Composting toilets have been used in rural regions for decades, but their popularity has recently been boosted by the “green” movement.
Are composting toilets legal in Michigan?
Composting toilets are legal in Michigan. The state also mandates the installation of an appropriate system, usually a septic tank, to treat gray water. This wastewater results from plumbing fixtures like showers, sinks, and washing machines.
Suppose you wonder whether to install a compost toilet on your Michigan property.
We have researched and compiled this guide to give you insights into composting toilets and the Michigan laws published by the Michigan Department of Health informing acquisition. Read on to learn about the rules about composting toilets in Michigan.
Composting Toilets Michigan
You can use a composting toilet in Michigan to follow a few rules.
It is essential to check with your state’s health department before installing a composting toilet. This is done so that the composting toilet poses no health risks to others in the surrounding area.
It is not illegal to own a composting toilet in the state of Michigan. However, you can’t get one without the proper state or local licenses. As a corollary, the system should be checked once a year to ensure it’s still in good shape.
Michigan Composting Guidelines
When it comes to regulations on composting and gray water, Michigan has some of the longest-standing policies in the country. However, each county controls its own show due to the lack of a statewide sanitary code; instead, the state’s municipal health departments establish the conditions for onsite sewer systems.
Guidelines for Acceptable Innovative or Alternative Waste Treatment Systems and Acceptable Alternative Graywater Systems are published by the Michigan Department of Health.
Here are some of the rules and regulations you should observe when installing and using composting toilets.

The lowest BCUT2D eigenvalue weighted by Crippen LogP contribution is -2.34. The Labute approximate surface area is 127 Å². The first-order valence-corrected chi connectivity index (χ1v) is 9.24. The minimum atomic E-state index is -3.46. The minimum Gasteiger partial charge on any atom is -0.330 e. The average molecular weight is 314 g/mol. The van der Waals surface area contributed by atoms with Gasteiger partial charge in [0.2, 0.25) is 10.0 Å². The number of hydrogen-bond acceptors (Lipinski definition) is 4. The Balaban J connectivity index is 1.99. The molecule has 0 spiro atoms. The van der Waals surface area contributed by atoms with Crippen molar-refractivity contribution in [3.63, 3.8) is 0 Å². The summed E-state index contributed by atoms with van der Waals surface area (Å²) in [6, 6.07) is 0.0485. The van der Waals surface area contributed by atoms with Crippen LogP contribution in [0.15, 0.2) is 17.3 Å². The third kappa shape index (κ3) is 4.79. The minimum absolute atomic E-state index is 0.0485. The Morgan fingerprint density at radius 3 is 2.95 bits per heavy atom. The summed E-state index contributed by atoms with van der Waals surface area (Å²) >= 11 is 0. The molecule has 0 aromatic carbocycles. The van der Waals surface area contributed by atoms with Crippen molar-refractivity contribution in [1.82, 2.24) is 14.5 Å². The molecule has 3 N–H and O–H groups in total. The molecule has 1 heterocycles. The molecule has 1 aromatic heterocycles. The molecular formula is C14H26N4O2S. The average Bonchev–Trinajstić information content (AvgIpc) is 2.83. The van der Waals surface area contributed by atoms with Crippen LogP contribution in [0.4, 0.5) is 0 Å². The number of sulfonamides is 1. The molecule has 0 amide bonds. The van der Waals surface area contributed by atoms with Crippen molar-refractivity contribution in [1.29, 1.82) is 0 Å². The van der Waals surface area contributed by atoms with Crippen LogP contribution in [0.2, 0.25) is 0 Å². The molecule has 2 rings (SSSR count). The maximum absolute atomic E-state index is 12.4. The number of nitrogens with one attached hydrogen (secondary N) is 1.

- A building’s owner is exempt from hooking up to the public sewage system if the building is equipped with an approved innovative or alternative waste treatment system and an approved alternative gray water system.
- Decentralized waste systems that have been inspected and given the all-clear by the local health agency are considered alternative systems.
- Composting toilets and other organic waste treatment systems that rely on decomposing heterogeneous organic compounds by aerobic and facultatively anaerobic life forms and employ an efficient aerobic composting process that creates a stabilized humus are examples of acceptable alternative systems.
- Septic tank-drain field systems and all other systems that the department finds equally hazardous to human health, welfare, safety, and the purity of the state’s surface waters are not considered alternative systems.
- Instead of a gray water system, another system can be installed and used in a building. In compliance with the laws and regulations of the relevant government bodies in which the facility is located, the local health department will regulate the installation and operation of an alternative system, in combination with a wastewater system, in the building.